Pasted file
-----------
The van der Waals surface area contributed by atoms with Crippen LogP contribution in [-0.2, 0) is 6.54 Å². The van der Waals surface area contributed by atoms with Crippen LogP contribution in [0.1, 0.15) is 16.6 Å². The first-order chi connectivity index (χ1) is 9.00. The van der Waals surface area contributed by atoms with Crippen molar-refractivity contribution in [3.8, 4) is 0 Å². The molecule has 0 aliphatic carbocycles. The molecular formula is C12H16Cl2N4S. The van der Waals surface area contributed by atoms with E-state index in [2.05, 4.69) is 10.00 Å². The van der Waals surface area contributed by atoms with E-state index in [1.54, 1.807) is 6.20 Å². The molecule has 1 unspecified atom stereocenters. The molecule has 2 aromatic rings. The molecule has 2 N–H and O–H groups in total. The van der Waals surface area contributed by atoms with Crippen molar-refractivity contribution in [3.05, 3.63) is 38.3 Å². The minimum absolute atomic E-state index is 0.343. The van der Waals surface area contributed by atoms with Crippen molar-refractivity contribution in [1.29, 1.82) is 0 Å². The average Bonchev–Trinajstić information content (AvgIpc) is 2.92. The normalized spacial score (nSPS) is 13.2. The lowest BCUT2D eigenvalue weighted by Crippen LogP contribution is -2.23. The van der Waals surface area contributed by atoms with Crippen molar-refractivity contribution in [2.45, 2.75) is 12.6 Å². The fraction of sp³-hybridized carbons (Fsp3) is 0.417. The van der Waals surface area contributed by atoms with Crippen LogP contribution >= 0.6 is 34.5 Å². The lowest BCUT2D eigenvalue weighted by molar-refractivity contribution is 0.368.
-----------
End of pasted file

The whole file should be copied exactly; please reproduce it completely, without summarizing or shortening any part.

The van der Waals surface area contributed by atoms with Crippen LogP contribution in [-0.2, 0) is 6.54 Å². The van der Waals surface area contributed by atoms with Crippen LogP contribution in [0.1, 0.15) is 16.6 Å². The first-order chi connectivity index (χ1) is 9.00. The van der Waals surface area contributed by atoms with Crippen molar-refractivity contribution in [3.8, 4) is 0 Å². The molecule has 0 aliphatic carbocycles. The molecular formula is C12H16Cl2N4S. The van der Waals surface area contributed by atoms with E-state index in [2.05, 4.69) is 10.00 Å². The van der Waals surface area contributed by atoms with E-state index in [1.54, 1.807) is 6.20 Å². The molecule has 1 unspecified atom stereocenters. The molecule has 2 aromatic rings. The molecule has 2 N–H and O–H groups in total. The van der Waals surface area contributed by atoms with Crippen molar-refractivity contribution in [3.05, 3.63) is 38.3 Å². The minimum absolute atomic E-state index is 0.343. The van der Waals surface area contributed by atoms with Crippen molar-refractivity contribution in [1.29, 1.82) is 0 Å². The average Bonchev–Trinajstić information content (AvgIpc) is 2.92. The normalized spacial score (nSPS) is 13.2. The lowest BCUT2D eigenvalue weighted by Crippen LogP contribution is -2.23. The van der Waals surface area contributed by atoms with Crippen molar-refractivity contribution in [2.45, 2.75) is 12.6 Å². The fraction of sp³-hybridized carbons (Fsp3) is 0.417. The van der Waals surface area contributed by atoms with Crippen LogP contribution >= 0.6 is 34.5 Å². The lowest BCUT2D eigenvalue weighted by molar-refractivity contribution is 0.368.